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Currently i'm CCNA and going for CCNP.

I have a qustion about BGP. Why would companies use BGP for Internet connection?

Thank you in advance.

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BGP is the protocol used to exchange routing information between routers on the (global) internet.

Each organization (large enough, or with a need for that) is assigned an AS number, and a range (subnet) (or more) of IP addresses. For routing between those autonomous systems (AS'), BGP is used.

Why BGP? Probably because it is simple enough to work with ~400k routes, and due to legacy reasons (all the edge routers in the world would have to be updated to use another routing protocol).

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    You have internal BGP (iBGP) for exchanging routes inside AS, and external BGP (eBGP) for exchanging routes between ASs (another company, ISP, etc.) – Milan Prpic Oct 8 '13 at 7:05
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BGP is very scalable and can be configured easily (however to be able to troubleshoot, you need to know BGP indepth). It is used on a global scale by ISP's as well. To calculate the routing path, BGP uses a few variables and not just a metric or number of paths. So this should be more accurate. Even if you want to set up a backup path, this can be done simply by adding the same AS number over and over in the path... . The routing table can handle large amounts of entry's as well.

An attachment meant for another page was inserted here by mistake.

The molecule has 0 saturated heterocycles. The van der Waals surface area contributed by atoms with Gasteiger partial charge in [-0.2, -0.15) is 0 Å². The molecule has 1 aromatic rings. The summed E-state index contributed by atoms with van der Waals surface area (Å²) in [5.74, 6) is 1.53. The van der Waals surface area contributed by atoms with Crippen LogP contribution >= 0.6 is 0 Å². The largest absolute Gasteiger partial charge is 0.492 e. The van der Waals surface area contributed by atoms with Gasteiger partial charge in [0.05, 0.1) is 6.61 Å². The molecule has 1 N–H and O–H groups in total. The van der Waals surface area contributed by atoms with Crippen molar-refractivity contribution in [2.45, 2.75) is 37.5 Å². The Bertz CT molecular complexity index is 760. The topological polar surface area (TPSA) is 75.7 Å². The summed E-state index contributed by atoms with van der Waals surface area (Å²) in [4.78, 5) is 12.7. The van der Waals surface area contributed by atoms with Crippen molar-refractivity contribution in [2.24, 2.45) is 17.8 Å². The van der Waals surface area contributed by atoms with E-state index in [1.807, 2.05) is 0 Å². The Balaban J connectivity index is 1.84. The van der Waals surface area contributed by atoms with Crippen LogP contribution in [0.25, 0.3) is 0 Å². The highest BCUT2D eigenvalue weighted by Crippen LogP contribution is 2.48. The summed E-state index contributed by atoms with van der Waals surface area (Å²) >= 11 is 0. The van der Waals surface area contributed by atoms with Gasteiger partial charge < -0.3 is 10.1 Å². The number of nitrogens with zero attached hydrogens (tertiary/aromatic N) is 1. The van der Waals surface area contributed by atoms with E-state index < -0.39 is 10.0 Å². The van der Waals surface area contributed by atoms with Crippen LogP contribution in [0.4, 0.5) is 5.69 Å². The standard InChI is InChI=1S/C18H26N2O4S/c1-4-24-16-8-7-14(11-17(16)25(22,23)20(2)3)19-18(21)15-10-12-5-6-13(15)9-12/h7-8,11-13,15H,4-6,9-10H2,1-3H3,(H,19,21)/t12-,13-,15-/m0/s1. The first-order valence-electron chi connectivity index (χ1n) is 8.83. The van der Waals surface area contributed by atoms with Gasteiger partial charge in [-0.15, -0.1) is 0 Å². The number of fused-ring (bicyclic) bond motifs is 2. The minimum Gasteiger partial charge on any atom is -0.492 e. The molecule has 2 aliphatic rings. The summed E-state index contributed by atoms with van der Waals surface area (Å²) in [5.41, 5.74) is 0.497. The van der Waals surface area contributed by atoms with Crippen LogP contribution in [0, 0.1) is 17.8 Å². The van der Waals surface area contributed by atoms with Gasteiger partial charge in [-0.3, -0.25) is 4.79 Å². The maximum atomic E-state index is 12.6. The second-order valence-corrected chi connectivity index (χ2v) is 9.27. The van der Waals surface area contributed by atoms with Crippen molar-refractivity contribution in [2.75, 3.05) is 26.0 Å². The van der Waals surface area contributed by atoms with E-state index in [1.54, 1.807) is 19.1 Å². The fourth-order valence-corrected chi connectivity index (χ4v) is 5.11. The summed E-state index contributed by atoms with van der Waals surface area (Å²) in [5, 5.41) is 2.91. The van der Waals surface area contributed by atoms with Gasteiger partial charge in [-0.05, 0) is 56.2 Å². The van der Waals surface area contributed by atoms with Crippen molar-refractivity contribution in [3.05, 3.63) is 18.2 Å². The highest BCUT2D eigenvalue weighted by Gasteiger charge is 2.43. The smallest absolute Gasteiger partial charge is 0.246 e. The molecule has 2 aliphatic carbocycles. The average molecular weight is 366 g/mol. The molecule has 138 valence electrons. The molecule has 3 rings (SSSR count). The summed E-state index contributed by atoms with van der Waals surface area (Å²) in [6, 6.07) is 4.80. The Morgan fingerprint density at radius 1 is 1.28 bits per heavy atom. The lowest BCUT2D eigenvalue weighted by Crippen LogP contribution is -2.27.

If you want further information, I do suggest you take the CNNP BGP course. It's very good, but a lot to put in one post of course :)

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Using a routing information protocol such as BGP becomes necessary as soon as you have multiple connections to the rest of the Internet:

  1. you now have to decide for every packet which connection to send it out to
  2. all of your providers need to be aware of your IP address block.

With a multi-homed setup, your IP addresses are no longer assigned by your provider, but rather directly from the relevant registry; BGP is used to announce these addresses to each of your providers, which then in turn announce to their peers that they know how to reach your addresses.

Similarly, for each outgoing packet, you want to use the connection that is closer to the destination, so you construct the routing table on your edge router from the BGP announcements received from both your providers.

  • Simon, this is the purpose of all routing protocols I assume. The difference is the handling, speed and scalability (and perhaps purpose) of the routing protocol itself. The use of BGP and injection of the routes is only possible if the ISP allows this injection btw, so in fact, you could do this with almost any routing protocol if the ISP is using this and allows it. Could you be more specific what it is about BGP in your opinion that makes this unique? – Bulki Oct 7 '13 at 14:37
  • Ah, so I misunderstood the question. BGP includes sane host policies for route forwarding and deletion (minimizing flaps), and gives every participant a full view of AS interconnects. – Simon Richter Oct 8 '13 at 8:23
  • Oh ok, that I can accept :) – Bulki Oct 8 '13 at 8:28
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BGP is used for external and Internal routing between "internetworks", BGP is commonly used by ISPs and large organizations to route throught the internet using ASN (autonomous system number). External BGP is used by ISPs to communicate to another ISP or any organization that has a "Backbone". These types of routing occur outside the LAN, instead these routes materializes in a WAN or which is the internet.

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